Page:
There is no single measure of the performance of a computer system or its constituent parts. Benchmarks and performance tests (“benchmarks”) measure different aspects of the overall performance of computer systems and components. For example, some benchmarks measure system performance on specific tasks using commercially available software applications, such as editing a photo or video; other benchmarks use software programs created specifically to measure the performance of a system or its components. Benchmarks reflect many judgments about system configurations, workloads, and measurement methodology as to which reasonable benchmark developers may make different judgments, which may affect the results. Importantly, the actual performance any user may experience may be significantly different than the performance as measured by one or more benchmarks.
Benchmarks fall into two categories. Component benchmarks measure the performance of specific parts of a computer system, such as a microprocessor or hard disk drive. System benchmarks measure the performance of the entire computer system, including all of the components. In both cases, the performance seen in day-to-day usage generally varies from published benchmark performance. This is true for several reasons. First, components must be tested in a complete computer system, and it is not always possible to eliminate the considerable effects that differences in system design and configuration (such as the type of hard drive or amount of memory) have on benchmark results. Second, differences in software applications, operating systems, and compilers (programs used to generate executable software for a given platform) affect performance. Finally, benchmark tests are typically written to simulate the usage of certain types of computer applications, which may or may not be similar to the way that a particular user actually uses the application.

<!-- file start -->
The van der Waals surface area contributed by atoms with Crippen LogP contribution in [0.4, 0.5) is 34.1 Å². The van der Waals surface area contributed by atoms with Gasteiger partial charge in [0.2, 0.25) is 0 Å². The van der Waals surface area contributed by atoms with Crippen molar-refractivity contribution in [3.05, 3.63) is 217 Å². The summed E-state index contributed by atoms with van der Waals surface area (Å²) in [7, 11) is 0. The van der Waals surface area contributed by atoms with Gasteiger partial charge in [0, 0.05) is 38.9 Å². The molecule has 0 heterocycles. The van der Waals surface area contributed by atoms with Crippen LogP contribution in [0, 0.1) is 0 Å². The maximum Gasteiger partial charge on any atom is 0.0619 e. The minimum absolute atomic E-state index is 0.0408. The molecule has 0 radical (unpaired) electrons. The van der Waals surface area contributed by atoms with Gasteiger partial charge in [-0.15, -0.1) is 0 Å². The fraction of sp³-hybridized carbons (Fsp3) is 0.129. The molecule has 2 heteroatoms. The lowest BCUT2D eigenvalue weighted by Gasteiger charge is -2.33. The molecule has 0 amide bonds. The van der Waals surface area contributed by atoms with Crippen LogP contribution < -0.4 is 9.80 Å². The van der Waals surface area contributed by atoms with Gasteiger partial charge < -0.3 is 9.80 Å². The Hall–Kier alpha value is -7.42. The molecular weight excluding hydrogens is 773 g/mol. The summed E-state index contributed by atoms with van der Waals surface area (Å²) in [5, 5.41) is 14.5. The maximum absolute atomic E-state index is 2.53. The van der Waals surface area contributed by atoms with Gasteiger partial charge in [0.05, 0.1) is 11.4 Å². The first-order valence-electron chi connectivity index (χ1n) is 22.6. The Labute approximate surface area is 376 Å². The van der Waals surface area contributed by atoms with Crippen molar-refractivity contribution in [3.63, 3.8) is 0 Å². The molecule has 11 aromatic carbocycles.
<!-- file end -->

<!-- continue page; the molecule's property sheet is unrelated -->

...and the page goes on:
No single numerical measurement can completely describe the performance of a complex device like a microprocessor or a personal computer, but benchmarks can be useful tools for comparing components and systems. Nevertheless, the only totally accurate way to measure the performance of your computer system is to test the actual software applications that you use on your own system. The benchmark results published by Intel may be inapplicable to your component or system.
Benchmarks are only one kind of information that you may use during the purchasing process. To get a full picture of the performance of a component or system you are considering, you should consult other sources of information (such as performance information on the exact system you are considering purchasing). If you have any questions about the performance of any Intel® microprocessor, please view the detailed performance briefs and reports published by Intel.
Intel contributes to the development of benchmarks in various ways. Intel is a member of or participant in various benchmarking organizations and consortia such as BAPCo* and SPEC*, and its employees often serve in various leadership roles. Intel also contributes programming resources, technical support, and/or funding to groups that develop benchmarks.
Principled Technologies Benchmark Disclosure: Intel is a sponsor and member of the BenchmarkXPRT* Development Community, and was the major developer of the XPRT* family of benchmarks. Principled Technologies is the publisher of the XPRT* family of benchmarks. You should consult other information and performance tests to assist you in fully evaluating your contemplated purchases.